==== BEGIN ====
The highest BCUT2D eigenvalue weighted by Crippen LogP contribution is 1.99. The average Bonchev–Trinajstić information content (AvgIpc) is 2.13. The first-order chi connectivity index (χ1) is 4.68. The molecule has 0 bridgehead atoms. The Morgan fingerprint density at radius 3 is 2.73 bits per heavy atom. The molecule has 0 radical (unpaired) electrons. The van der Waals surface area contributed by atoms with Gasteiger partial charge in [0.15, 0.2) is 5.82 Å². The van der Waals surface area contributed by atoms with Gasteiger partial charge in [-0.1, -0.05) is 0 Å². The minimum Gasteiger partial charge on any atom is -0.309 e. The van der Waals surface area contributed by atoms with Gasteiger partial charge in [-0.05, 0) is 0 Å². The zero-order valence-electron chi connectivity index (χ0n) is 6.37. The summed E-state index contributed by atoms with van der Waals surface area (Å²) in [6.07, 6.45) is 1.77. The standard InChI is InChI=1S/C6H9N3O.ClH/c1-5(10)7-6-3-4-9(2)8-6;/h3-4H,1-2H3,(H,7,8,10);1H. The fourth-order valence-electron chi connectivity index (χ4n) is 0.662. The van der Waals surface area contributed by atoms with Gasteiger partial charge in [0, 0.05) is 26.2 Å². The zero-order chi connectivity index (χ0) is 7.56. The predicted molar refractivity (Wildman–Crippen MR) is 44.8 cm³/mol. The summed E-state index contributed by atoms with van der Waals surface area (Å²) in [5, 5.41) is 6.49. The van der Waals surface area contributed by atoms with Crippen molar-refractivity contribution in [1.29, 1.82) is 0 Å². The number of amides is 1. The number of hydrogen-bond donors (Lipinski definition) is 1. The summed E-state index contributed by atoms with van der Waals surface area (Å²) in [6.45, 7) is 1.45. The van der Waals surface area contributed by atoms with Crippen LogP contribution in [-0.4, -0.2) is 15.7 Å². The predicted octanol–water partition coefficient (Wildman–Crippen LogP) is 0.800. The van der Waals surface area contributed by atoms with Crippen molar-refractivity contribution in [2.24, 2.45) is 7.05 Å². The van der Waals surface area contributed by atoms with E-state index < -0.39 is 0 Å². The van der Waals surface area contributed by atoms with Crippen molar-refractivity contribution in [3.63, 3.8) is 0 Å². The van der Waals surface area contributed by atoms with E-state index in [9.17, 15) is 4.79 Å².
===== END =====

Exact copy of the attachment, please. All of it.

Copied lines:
The highest BCUT2D eigenvalue weighted by Crippen LogP contribution is 1.99. The average Bonchev–Trinajstić information content (AvgIpc) is 2.13. The first-order chi connectivity index (χ1) is 4.68. The molecule has 0 bridgehead atoms. The Morgan fingerprint density at radius 3 is 2.73 bits per heavy atom. The molecule has 0 radical (unpaired) electrons. The van der Waals surface area contributed by atoms with Gasteiger partial charge in [0.15, 0.2) is 5.82 Å². The van der Waals surface area contributed by atoms with Gasteiger partial charge in [-0.1, -0.05) is 0 Å². The minimum Gasteiger partial charge on any atom is -0.309 e. The van der Waals surface area contributed by atoms with Gasteiger partial charge in [-0.05, 0) is 0 Å². The zero-order valence-electron chi connectivity index (χ0n) is 6.37. The summed E-state index contributed by atoms with van der Waals surface area (Å²) in [6.07, 6.45) is 1.77. The standard InChI is InChI=1S/C6H9N3O.ClH/c1-5(10)7-6-3-4-9(2)8-6;/h3-4H,1-2H3,(H,7,8,10);1H. The fourth-order valence-electron chi connectivity index (χ4n) is 0.662. The van der Waals surface area contributed by atoms with Gasteiger partial charge in [0, 0.05) is 26.2 Å². The zero-order chi connectivity index (χ0) is 7.56. The predicted molar refractivity (Wildman–Crippen MR) is 44.8 cm³/mol. The summed E-state index contributed by atoms with van der Waals surface area (Å²) in [5, 5.41) is 6.49. The van der Waals surface area contributed by atoms with Crippen molar-refractivity contribution in [1.29, 1.82) is 0 Å². The number of amides is 1. The number of hydrogen-bond donors (Lipinski definition) is 1. The summed E-state index contributed by atoms with van der Waals surface area (Å²) in [6.45, 7) is 1.45. The van der Waals surface area contributed by atoms with Crippen LogP contribution in [-0.4, -0.2) is 15.7 Å². The predicted octanol–water partition coefficient (Wildman–Crippen LogP) is 0.800. The van der Waals surface area contributed by atoms with Crippen molar-refractivity contribution in [2.24, 2.45) is 7.05 Å². The van der Waals surface area contributed by atoms with E-state index < -0.39 is 0 Å². The van der Waals surface area contributed by atoms with Crippen molar-refractivity contribution in [3.63, 3.8) is 0 Å². The van der Waals surface area contributed by atoms with E-state index in [9.17, 15) is 4.79 Å².